Are your kitchen cabinets getting a little slippery? That slimy buildup comes from grease flying off your pans and onto the walls, floor and cabinets of your kitchen. Besides being a little nasty, leaving that residue will deteriorate the finish on your cabinets and make them harder to paint. Clean the outside of your cabinets and, while you’re at it, spruce up the inside as well.
Clean exterior with dish soap. If you clean your cabinets regularly, or just don’t accumulate much grease, a simple solution of dish soap and warm water will get the job done. Wet your rag in warm water and add a few drops of dish soap. Scrub in a circular motion and be sure to rinse your rag often to avoid just spreading grease around. Dry with a clean rag.
For heavy grease: Clean with baking soda. Cooking a lot of bacon, are we? Then, dish soap might not do the job completely. If you have grease left over after step 1, wash off your rag and pour about a teaspoon of baking soda on it. Wipe your cabinet down again. You will likely need to rinse your rag and add more baking soda frequently. When done, rinse the cabinet with warm water and dry with a clean rag to remove any baking soda residue.
Empty your cabinets. Remove all items from your cabinets and set them aside. Also remove cabinet lining if you have it. If you’re doing drawers at the same time, they might be easier to clean if they are entirely removed from the frame. If you’re cabinets have a lot crumbs or other solid debris, consider vacuuming them as well.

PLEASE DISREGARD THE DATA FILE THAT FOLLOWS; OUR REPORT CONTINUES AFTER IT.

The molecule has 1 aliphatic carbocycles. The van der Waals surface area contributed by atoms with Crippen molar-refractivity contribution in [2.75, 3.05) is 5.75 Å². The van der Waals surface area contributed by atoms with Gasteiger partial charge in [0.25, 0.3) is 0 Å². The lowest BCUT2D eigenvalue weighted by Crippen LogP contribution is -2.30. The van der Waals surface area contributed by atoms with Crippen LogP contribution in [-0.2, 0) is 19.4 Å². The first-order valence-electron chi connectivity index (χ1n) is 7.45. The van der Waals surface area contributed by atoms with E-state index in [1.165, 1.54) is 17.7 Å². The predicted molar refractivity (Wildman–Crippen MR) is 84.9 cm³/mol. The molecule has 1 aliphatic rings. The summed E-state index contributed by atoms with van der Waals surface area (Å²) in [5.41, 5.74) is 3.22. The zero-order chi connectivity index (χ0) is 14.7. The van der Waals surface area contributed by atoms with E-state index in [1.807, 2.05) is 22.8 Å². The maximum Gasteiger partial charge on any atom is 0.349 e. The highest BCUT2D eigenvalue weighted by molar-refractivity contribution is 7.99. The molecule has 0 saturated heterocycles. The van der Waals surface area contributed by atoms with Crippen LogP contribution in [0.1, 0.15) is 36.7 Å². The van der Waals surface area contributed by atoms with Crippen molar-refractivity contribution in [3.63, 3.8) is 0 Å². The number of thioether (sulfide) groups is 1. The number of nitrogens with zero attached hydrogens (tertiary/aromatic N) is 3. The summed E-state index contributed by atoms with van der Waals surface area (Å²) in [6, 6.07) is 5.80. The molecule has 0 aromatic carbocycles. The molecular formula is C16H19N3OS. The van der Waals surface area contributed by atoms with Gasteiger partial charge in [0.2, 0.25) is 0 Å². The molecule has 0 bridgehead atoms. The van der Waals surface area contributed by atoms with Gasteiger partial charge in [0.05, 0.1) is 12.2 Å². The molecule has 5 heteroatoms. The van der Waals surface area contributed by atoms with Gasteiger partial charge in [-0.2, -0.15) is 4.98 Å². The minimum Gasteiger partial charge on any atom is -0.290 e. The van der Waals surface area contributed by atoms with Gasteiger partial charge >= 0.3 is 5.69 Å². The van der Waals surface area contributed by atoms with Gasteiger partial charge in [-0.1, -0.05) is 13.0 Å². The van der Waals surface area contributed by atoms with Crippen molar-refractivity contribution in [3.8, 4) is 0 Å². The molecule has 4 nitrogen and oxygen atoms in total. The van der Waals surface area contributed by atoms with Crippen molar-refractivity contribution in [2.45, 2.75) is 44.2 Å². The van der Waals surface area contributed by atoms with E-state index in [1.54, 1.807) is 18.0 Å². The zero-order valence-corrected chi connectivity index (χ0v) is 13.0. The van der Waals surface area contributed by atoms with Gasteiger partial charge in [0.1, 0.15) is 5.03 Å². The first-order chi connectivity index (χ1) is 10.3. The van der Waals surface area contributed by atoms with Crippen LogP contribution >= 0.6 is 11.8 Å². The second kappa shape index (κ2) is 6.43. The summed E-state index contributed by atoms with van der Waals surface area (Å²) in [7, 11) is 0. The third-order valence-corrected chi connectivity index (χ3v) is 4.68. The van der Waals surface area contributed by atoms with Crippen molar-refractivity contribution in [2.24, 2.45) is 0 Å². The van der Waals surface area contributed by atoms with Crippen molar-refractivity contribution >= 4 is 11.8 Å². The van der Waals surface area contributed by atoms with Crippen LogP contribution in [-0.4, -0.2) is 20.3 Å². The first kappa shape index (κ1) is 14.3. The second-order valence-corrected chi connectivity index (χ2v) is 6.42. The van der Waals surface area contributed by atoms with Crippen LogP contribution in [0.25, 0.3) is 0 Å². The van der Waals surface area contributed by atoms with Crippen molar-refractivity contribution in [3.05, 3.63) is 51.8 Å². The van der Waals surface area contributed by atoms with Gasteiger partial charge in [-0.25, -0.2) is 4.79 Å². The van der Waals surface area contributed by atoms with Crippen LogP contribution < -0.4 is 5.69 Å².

Wipe your interiors with dish soap. Same process as exterior cleaning. Rinse your rag in warm water, add dish soap and scrub. You won’t need to rinse your rag between scrubs as frequently as you did for exteriors (unless you cook with your cabinets open for some reason). Dry your cabinets with a clean rag once you’re finished.
Let your cabinets dry. Leave all cabinet doors open for about an hour so everything dries. This is a good time to throw away any expired items you may have removed from your cabinets!
Add cabinet lining. This is optional, but helpful. Lining will help protect your cabinets from water damage and prevent glassware from being chipped when put away. Cabinet lining is available at your local hardware store. For more tips on taking care of glassware, read: Proper Care For Your Barware.